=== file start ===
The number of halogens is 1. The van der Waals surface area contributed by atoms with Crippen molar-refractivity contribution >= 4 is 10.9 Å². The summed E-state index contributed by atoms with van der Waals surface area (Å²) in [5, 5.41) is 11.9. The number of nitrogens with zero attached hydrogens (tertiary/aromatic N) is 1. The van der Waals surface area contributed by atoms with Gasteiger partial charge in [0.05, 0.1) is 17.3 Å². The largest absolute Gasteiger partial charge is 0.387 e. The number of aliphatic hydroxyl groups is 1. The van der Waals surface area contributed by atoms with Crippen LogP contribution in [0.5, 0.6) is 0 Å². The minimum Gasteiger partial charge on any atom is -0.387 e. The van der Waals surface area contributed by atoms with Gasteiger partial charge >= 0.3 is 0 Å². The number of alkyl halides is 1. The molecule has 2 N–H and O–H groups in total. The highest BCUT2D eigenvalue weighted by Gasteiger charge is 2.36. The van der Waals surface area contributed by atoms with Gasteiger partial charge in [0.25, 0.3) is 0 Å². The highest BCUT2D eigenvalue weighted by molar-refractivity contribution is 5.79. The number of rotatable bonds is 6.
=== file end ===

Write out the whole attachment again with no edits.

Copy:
The number of halogens is 1. The van der Waals surface area contributed by atoms with Crippen molar-refractivity contribution >= 4 is 10.9 Å². The summed E-state index contributed by atoms with van der Waals surface area (Å²) in [5, 5.41) is 11.9. The number of nitrogens with zero attached hydrogens (tertiary/aromatic N) is 1. The van der Waals surface area contributed by atoms with Gasteiger partial charge in [0.05, 0.1) is 17.3 Å². The largest absolute Gasteiger partial charge is 0.387 e. The number of aliphatic hydroxyl groups is 1. The van der Waals surface area contributed by atoms with Crippen LogP contribution in [0.5, 0.6) is 0 Å². The minimum Gasteiger partial charge on any atom is -0.387 e. The van der Waals surface area contributed by atoms with Gasteiger partial charge >= 0.3 is 0 Å². The number of alkyl halides is 1. The molecule has 2 N–H and O–H groups in total. The highest BCUT2D eigenvalue weighted by Gasteiger charge is 2.36. The van der Waals surface area contributed by atoms with Gasteiger partial charge in [0.25, 0.3) is 0 Å². The highest BCUT2D eigenvalue weighted by molar-refractivity contribution is 5.79. The number of rotatable bonds is 6.